Greg Anderson's Coaching Kids—Why the Gag Order?

Burlingame Youth Baseball Association community closes ranks on convicted steroids dealer's involvement; values questions remain unanswered and teachable moment is lost.

There was no welcome mat for me when I showed up at Bayside Park in Burlingame on Tuesday.

Parents and coaches apparently knew I was coming after I’d called a Burlingame Youth Baseball Association official earlier in the day, giving him a heads up that I’d be at its evening game between Capitol Electric and Phil’s Snack Shack’s 11- and 12-year-old teams, and it’s a safe bet they knew I wasn’t going to be doing a straight game story.

Last month, the BYBA was the subject of a New York Times article about convicted felon Greg Anderson coaching the Capitol Electric team.

Yes, that Greg Anderson.

As in Barry Bonds’ former trainer and childhood friend. A central figure in the BALCO case that unearthed a steroids scandal that’s overturned both the perceptions and realities of competitive sports at just about every level over the last 15 years.

The Times piece was not especially well received in these parts, where Anderson is generally known as a good father and a respected coach, enjoying a deep reservoir of community support.

This combative columnist was warned to wear a helmet, and the chirping started as soon as I got to the ballpark.

“Don’t you have anything better to write about?” one parent said.   

“Nothing to talk about,” said a parent I approached for comment.

“Why can’t you just let the kids be kids?” the parent said, as if I were pulling the 11- and 12-year-olds off the field and forcing them into a life of cubicles and two-hour commutes.

Two parents and an opposing coach were quoted in the Times piece, but on this day there would be no interviews with parents from either team, apparently by now on full lockdown. The merits of a person convicted for his role in a baseball-related scandal coaching their kids was now a topic off limits.

All I got was the cold shoulder as I approached one parent after another, as if I were Bernie Madoff at the last shareholders’ meeting.

In response to an interview request, BYBA President Mike Brunicardi asked that any questions for my column be sent in an email. He answered just one of the four questions the next day.

“I hope your story begins with the great history of the Burlingame Youth Baseball Association,” Brunicardi’s email started out.

Brunicardi said Anderson is no longer listed as an official BYBA coach, noting that he was removed after a parent complained he hadn’t received proper training. He remains involved coaching the Capitol Electric team in an unofficial capacity, said a league official who asked not to be identified. Anderson wasn’t coaching third base on Tuesday, as he was a few weeks ago, according to the Times article. But he appeared to be in an active coaching role, barking instructions and encouraging his players.

That Anderson was at one time this season an official BYBA coach was the result of a procedural snafu that Brunicardi said the league will correct. Brunicardi said Anderson is welcome to apply next year, noting that he’d have to go through the regular vetting process, which includes a background check.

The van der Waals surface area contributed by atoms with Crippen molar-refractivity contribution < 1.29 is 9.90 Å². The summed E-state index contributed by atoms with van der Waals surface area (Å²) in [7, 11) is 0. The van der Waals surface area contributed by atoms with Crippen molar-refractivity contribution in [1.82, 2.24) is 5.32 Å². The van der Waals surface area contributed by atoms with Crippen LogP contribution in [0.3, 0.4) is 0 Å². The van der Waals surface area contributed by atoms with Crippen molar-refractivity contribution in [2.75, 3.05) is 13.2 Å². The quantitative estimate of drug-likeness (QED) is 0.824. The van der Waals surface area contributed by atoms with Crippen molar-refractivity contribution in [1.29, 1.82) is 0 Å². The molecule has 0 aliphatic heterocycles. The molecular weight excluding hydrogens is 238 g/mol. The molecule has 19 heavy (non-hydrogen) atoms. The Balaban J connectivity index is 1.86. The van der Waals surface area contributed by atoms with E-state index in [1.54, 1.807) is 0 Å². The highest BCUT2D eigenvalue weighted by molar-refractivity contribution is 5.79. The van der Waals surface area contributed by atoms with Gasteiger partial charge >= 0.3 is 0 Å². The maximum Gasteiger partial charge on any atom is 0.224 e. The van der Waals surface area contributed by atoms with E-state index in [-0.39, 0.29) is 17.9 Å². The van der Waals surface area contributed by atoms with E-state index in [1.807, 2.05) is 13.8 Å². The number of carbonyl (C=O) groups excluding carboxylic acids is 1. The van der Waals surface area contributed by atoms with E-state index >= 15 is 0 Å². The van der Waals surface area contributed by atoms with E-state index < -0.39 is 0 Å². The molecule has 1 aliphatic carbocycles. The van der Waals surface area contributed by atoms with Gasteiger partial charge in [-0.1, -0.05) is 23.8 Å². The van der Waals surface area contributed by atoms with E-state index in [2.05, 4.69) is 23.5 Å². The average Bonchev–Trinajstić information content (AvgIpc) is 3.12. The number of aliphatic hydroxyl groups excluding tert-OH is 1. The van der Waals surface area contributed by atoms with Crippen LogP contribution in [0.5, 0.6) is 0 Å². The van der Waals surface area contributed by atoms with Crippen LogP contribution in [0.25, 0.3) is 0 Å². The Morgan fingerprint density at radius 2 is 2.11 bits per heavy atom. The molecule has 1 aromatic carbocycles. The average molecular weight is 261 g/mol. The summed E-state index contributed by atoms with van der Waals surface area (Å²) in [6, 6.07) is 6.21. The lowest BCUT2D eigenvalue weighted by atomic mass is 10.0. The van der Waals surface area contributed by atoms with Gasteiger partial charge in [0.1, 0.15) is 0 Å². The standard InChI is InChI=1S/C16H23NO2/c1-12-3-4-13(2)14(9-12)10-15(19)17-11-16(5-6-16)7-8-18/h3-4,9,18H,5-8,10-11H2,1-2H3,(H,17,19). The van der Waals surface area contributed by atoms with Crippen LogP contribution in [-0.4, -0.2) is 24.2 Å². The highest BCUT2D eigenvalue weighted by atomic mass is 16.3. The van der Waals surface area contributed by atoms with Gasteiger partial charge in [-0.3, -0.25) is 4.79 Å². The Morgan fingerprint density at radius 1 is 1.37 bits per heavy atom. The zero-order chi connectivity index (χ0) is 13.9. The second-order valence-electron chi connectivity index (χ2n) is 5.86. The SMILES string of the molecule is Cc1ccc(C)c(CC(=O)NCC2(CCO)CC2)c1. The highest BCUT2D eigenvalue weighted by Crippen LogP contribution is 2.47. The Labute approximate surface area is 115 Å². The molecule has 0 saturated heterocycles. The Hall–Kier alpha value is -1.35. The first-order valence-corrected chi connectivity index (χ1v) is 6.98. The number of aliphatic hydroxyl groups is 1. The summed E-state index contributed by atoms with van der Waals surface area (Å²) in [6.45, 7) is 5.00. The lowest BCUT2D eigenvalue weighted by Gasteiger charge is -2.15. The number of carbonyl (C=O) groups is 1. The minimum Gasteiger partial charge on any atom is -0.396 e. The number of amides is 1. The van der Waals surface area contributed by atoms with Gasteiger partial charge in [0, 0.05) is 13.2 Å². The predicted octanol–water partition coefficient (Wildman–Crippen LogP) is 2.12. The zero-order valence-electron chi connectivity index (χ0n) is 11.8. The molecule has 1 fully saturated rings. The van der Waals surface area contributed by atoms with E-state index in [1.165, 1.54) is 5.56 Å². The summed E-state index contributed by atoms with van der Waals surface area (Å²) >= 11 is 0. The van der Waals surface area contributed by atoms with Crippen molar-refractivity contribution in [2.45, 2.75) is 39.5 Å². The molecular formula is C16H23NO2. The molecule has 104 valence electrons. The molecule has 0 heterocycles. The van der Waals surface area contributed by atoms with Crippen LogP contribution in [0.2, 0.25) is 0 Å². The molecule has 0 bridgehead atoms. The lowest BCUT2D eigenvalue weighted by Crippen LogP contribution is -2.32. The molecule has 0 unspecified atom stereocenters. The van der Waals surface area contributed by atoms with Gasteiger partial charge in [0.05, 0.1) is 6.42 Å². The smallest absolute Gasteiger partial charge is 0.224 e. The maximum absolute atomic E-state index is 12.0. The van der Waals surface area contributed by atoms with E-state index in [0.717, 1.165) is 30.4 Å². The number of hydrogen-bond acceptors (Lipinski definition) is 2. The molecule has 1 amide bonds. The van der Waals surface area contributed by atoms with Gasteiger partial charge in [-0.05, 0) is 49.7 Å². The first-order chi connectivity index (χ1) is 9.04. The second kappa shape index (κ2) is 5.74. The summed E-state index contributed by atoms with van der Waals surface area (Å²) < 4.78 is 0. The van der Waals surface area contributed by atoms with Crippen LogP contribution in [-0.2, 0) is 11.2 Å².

Brunicardi didn’t indicate when Anderson was removed from his official role.

And he left a few questions unanswered.

Were there any concerns about Anderson coaching in the BYBA?

What message does Brunicardi think Anderson coaching 11- and 12-year-olds sends?

Were there public misconceptions about Anderson taking this role?

I thought I could count on an elected public official to take a stand on the Anderson situation, so I called Burlingame Mayor Terry Nagel.

No dice.

“I really don’t have any opinion on that. It’s out of the purview of the city,” she said.

Fair enough. The BYBA isn’t under her jurisdiction. But the mayor must have an opinion on a human level on the merits of a convicted steroids supplier coaching young athletes in her community.

Anderson served three months in federal prison after pleading guilty in 2005 to conspiracy to distribute steroids and money laundering in the BALCO case. He also served more than a year for refusing to testify about Bonds, who earlier this year was convicted for obstruction of justice relating to his 2003 testimony before a federal grand jury.

“I really don’t know enough about that to comment,” she said. “We’ve got many other issues on the front burner, and I really haven’t paid any attention to that at all.”

Hard to believe the mayor of a sleepy suburb of 28,806 didn’t pay any attention when her city is the subject of an 854-word feature in a national publication.

Was she even aware of the Times piece?

“I saw something, somewhere, and I really, truly, don’t have an opinion,” she said. “Sorry.”

“I was a reporter myself,” she added, which of course has as much to do with the Anderson situation as the fact that I was a hot dog vendor while in high school.

But surely she’s heard some chatter, no?

“I really have to go,” she said.

I had to go to another field Tuesday evening to get quotes from BYBA parents from other teams.

Most were supportive of Anderson, and apparently the orders not to talk to the press hadn’t reached them yet.

“I don’t have a problem with that at all, and if he managed my children I wouldn’t have a problem with it,” said BYBA parent Vince Malta, reflecting the view of several others on an adjacent field where 13- and 14-year-old teams were playing.

“If it was something that dealt with the physical safety of my child, that’s another matter, but I don’t see that.”

To be sure, Anderson’s role coaching the Capitol Electric team poses no safety risk. No reasonable person believes he’s turning his players on to “the cream” and “the clear,” the designer steroids he reportedly provided to a who’s who of sports superstars including Bonds, Gary Sheffield and Jason Giambi.

The symbolism, however, stinks like a sewage plant during a heat wave.

“It doesn’t really send a good message when you’re trying to set a good example” for kids, BYBA parent Denise D’Ambra said.

“Unfortunately, that’s the way it goes. It’s like having a drunk driver coming out of jail and driving kids around. You’ve got to draw the line somewhere.”

A thoughtful discussion would be a nice start.

Perhaps Anderson—who said, “No, thank you,” when asked to comment for this article—does have a place as a youth baseball coach. It could offer the disgraced trainer a measure of redemption. That’s for a community to decide, not a columnist or the New York Times.

There are two competing storylines in Anderson’s coaching youth baseball, with the unseemly message of a convicted steroids dealer sitting alongside a message of possible redemption.

A longtime East Bay Little League coach, who asked not to be identified, summed up the complexity of the Anderson situation.

“He was instrumental in assisting one of the biggest cheaters in the history of the game. Based on that alone, it is appalling to think that he’s in a position to influence young players,” the coach said. “On the other hand, baseball is a game of forgiveness in a sense. It’s the only game in which they actually keep track of your mistakes (errors) on the scoreboard. Yet, as a player you have to persevere because there will always be another ground ball, fly ball or pitch, and you have to be ready to shake off your past mistakes and make the play.